Tuesday, August 20, 2019

Staying alive in the age of disruption

Jan 10. 2019
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By The Nation

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With 5G in the wind, the stampede has begun to adapt emerging technology – and it could be deadly to dawdle 

The advent of so-called disruptive technologies will soon make current approaches to education irrelevant to the needs of the country’s future workforce, posing a major challenge for both the public and private sectors in Thailand and elsewhere.

The new round of disruptive forces will likely be most evident when the country upgrades its cellular communication network to the fifth generation (5G) over the next couple of years. The so-called “economy of speed” will become more prominent because 5G is supposed to be about 20 times faster than 4G, which we’re mainly using now. Coupled with data analysis, artificial intelligence (AI), chatbots, multiple forms of automation, blockchain and other new technologies, 5G is intended to build the skill-sets that will be required by future employers, and they’ll be quite different from those of today.

According to Dr Santitarn Sathirathai, chief economist of SEA Group, whose businessess include Garena (in gaming), Shopee (e-commerce) and Airpay (e-payment), the boundary between students and teachers is also fading due to rapid technology changes. In his view, new education formats need to be innovative, with a focus on the STEM subjects – science, technology, engineering and maths – as well as critical thinking, creative, empathy and other humanistic skills.

In this context, current education formats are no longer effective. Forget about rote learning, because that technique is no longer adequate to meet oncoming challenges. Coaching and inspiring methods are more powerful in helping the younger generations of students learn to meet the challenges. For the existing workforce, “re-skilling” is probably the biggest issue facing employers and policy-makers. They need to discover the best options to re-skill today’s workers to fit a workplace wholly altered and driven by disruptive technologies.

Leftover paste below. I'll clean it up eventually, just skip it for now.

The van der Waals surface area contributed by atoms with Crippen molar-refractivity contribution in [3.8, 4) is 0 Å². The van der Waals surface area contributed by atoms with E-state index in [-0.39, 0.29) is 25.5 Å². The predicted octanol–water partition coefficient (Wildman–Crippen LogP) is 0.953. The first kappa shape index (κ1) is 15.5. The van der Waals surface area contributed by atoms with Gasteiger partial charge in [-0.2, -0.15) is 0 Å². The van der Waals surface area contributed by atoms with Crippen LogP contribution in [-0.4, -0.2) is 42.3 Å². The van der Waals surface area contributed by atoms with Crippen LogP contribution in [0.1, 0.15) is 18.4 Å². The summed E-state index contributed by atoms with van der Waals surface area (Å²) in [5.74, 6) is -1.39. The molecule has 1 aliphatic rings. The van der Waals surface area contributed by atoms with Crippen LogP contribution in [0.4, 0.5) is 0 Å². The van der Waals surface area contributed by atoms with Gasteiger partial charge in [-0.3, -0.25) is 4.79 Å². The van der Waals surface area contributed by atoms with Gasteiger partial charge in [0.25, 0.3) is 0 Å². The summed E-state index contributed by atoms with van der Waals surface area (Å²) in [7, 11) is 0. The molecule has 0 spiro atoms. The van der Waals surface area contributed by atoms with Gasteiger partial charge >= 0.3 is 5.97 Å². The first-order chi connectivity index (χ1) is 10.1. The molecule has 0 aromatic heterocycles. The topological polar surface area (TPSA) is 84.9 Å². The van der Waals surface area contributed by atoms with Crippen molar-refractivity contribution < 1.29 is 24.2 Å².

The ongoing pace of factory and warehouse automation in Thailand, for example, has resulted in a drop in the number of new jobs in the industrial sector. Over the next several years, the number of manual jobs in banking and other service industries is also set to decline because banks are investing a huge amount of money in startups to tap the potential of AI, analytics, chatbots, blockchain and other new technologies. Bank tellers are being re-trained to do other jobs because their routine work is better done with automation in terms of cost and efficiency, as evidenced by last year’s closure of many bank branches.

In the meantime, major Thai banks have already accustomed millions of retail customers to their mobile banking apps that provide services online or via machines. This also allows banks to make use of the massive customer data collected on the digital platforms for analysis programs, AI and other tools that drive their new business growth in the digital era. In the telecom sector, major operators’ call centres have turned to chatbots to provide customer service alongside human staff. 

Other sectors are preparing to use the same technology so they can benefit from data analytics, which provide better and more precise insights about their customers. In the industrial sector, logistic and warehouse operations become more productive once they adopt automation, so the large operators in food and beverages, lubricants and other industries have already invested in automatic warehouses to stay ahead of the curve.

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